A number of our clients have converted, or are considering converting, their business entities into B Corporations. The B Corporation structure is not ideal for everyone but is certainly worth a look.
How is a B Corporation different from a traditional corporation?
Traditional corporations often are required to maximize shareholder value as their primary mission, and the failure of directors to do so can be a breach of their fiduciary duties to their shareholders. In some cases, this has led directors to focus on short-term gains – making the quarterly report look good – to the detriment of the long-term interests of the business. It also has led to difficulties in addressing the needs of employees and customers.
In contrast, B Corporations (and the related Benefit Corporations and Benefit LLCs) have decided not to make shareholder value their main focus. Rather, they also look to benefit other stakeholders in the business: employees, customers, the community, and the environment. This change in focus allows for longer-term strategies for success. And, it allows the businesses to brand themselves as community partners, increasing their market appeal to certain demographics of consumers: surveys indicate that substantial numbers of customers are willing to switch to businesses with B Corporation status.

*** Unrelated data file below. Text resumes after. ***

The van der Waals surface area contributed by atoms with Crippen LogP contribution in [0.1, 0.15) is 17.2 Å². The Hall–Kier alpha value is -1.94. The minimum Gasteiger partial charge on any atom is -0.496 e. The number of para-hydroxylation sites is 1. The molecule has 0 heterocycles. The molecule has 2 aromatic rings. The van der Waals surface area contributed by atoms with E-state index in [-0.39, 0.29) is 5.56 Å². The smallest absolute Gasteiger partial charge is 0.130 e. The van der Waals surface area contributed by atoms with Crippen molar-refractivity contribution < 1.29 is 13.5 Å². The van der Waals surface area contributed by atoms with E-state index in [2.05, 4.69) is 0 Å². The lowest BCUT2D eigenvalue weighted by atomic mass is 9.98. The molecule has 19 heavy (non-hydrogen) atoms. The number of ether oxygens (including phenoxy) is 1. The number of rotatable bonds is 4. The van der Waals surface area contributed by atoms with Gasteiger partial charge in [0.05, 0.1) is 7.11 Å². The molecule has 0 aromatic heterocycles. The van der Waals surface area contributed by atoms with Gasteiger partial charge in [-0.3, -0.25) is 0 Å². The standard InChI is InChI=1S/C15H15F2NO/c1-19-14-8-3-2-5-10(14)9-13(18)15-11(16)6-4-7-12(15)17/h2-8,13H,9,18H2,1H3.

Are B Corporations Just a Fad?
The jury is still out, but they don’t appear to be.
The emergence of B Corporations began in 2007 and moved into high gear when states began to legally recognize the Benefit Corporation (beginning with Maryland in 2010). The structure is now recognized in 35 states and the District of Columbia, and the number of B Corporations now exceeds 3,000 – in more than 175 industries. Benefit Limited Liability Companies also are expressly recognized in several states, including Delaware, Maryland, and Pennsylvania, and implicitly permitted by many other states’ LLC laws.
Ben & Jerry’s and Patagonia are two of the best-known B Corporations, but most B Corporations are privately-held small and medium-sized businesses.
What’s the Process to Become a B Corporation?
The first stage in becoming a B Corporation is relatively straightforward. In the jurisdictions that allow it, a corporation or LLC can amend its Articles to become a Benefit Corporation/Benefit LLC. The entity then has to abide by the state’s rules for the entity type, related generally to public benefit purposes, accountability, and transparency.
A company can stop there, or can move on to the more difficult step of getting certification as a B Corporation (which is available to LLCs, partnerships, and sole proprietorships, too). B Lab, an independent nonprofit organization, evaluates applicants based on their business models and actual operations to confirm that they meet certain standards of societal and environmental performance and certifies the ones that pass the test. Once accomplished, the business can use the B Corporation certification in its marketing.
Could B Corporation status be right for your business?
ABOUT BRIAN HUNDERTMARK
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Brian J. Hundertmark has more than 30 years of experience representing the needs of his clients. They rely on him for their estate planning, business succession, and asset protection needs. He designs personalized estate plans to help minimize the burden of gift and estate taxes while protecting assets from potential creditors. Brian makes estate planning as timely and painless as possible.
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